New research published in July in the journal Internal and Emergency Medicine provides the first real-world evidence that people switching from cigarettes to exclusive use of glo, BAT’s flagship tobacco heating product (THP), can significantly reduce their exposure to certain toxicants and indicators of potential harm related to several smoking-related diseases compared with continuing to smoke. The results, recorded at 6-months of a 12-month study, showed that switching completely to glo resulted in statistically significant changes across a range of “biomarkers of exposure” (BoE)**, and indicators of potential harm, known as “biomarkers of potential harm” (BoPH)**, compared with continuing to smoke.
According to the study, “for most biomarkers measured, the reductions seen in people using glo were similar to those in participants who stopped smoking completely.” Based on the toxicants measured, glo users showed a: significant reduction in a biomarker for lung cancer risk; significant reduction in white blood cell count, an inflammatory marker indicative of cardiovascular disease risk (CVD) and other smoking-related diseases; improvement in HDL cholesterol associated with reduced risk of CVD; improvements in two key indicators of lung health; and improvement in a key indicator of oxidative stress, a process implicated in several smoking-related diseases, such as CVD and hypertension.
“These are exciting results as they allow us to understand the potential for reduction of risk that switching completely to glo can deliver,” said Dr. David O’Reilly, BAT’s director of scientific research. “The study shows that smokers switching to glo can reduce their exposure to certain toxicants, which reduces their risk of developing certain smoking related diseases. The press release notes that this is based on the weight of evidence and assuming a complete switch from cigarette smoking, adding that these products are not risk free and are addictive.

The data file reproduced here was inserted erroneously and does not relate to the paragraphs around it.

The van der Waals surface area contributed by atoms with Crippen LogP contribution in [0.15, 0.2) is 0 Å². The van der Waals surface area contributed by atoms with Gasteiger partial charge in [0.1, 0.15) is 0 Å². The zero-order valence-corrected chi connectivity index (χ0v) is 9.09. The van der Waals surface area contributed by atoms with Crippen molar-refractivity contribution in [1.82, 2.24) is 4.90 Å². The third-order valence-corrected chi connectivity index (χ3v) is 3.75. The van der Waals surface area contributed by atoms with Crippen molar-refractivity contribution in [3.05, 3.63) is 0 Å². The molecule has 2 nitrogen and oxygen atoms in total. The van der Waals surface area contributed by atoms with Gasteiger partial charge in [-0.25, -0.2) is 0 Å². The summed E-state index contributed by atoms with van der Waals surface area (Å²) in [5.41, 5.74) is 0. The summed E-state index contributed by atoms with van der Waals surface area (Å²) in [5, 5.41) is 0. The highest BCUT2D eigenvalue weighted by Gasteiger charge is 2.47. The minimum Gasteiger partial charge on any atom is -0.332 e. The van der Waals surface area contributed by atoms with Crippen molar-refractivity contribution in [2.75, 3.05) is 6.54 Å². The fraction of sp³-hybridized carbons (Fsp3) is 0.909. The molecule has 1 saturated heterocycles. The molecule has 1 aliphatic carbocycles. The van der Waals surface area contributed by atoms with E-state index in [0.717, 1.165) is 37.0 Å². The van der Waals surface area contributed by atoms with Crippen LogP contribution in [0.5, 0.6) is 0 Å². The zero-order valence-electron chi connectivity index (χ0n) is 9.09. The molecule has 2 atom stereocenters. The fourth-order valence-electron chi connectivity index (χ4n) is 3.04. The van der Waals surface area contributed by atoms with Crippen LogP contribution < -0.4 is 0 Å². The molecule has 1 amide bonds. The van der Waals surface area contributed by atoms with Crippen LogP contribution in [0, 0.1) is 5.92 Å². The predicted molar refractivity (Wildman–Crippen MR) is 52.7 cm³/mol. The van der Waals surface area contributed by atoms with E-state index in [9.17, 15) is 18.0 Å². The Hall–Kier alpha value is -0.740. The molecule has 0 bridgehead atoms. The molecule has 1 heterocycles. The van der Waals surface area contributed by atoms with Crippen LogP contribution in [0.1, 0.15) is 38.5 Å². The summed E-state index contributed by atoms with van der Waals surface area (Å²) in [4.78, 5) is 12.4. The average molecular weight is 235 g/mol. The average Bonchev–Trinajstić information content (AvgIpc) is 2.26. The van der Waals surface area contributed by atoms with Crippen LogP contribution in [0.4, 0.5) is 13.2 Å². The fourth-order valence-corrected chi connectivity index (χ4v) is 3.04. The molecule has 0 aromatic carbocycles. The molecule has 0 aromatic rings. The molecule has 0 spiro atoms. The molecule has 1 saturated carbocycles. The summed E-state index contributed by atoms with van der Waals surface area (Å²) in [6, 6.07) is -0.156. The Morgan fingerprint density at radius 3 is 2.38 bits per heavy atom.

Participants in this year-long randomized controlled study were UK-based smokers aged 23-55 in good general health who either did or did not want to quit. The smokers who did not intend to quit were randomized to either continue smoking cigarettes or switched to using only glo, while smokers who indicated they wanted to quit smoking received nicotine replacement therapy and access to a cessation counsellor. A group of “never smokers” was also included to act as a control group and continued not to use any tobacco or nicotine products.
This study was designed to explore the risk reduction potential of glo when used in a real world setting rather than in a controlled setting. The only intervention was a monthly clinic visit where samples of blood, urine, and other measurements were taken. These samples were tested for “biomarkers of exposure” (to selected cigarette smoke toxicants) and “biomarkers of potential harm”. In addition, to ensure compliance, the glo and cessation groups were tested for the biomarker, CEVal, which indicated if they had recently smoked cigarettes.
Further results from the completed study are due by the end of 2021 and will determine whether the reduced exposure to toxicants and biomarkers of potential harm are maintained over the duration of the study.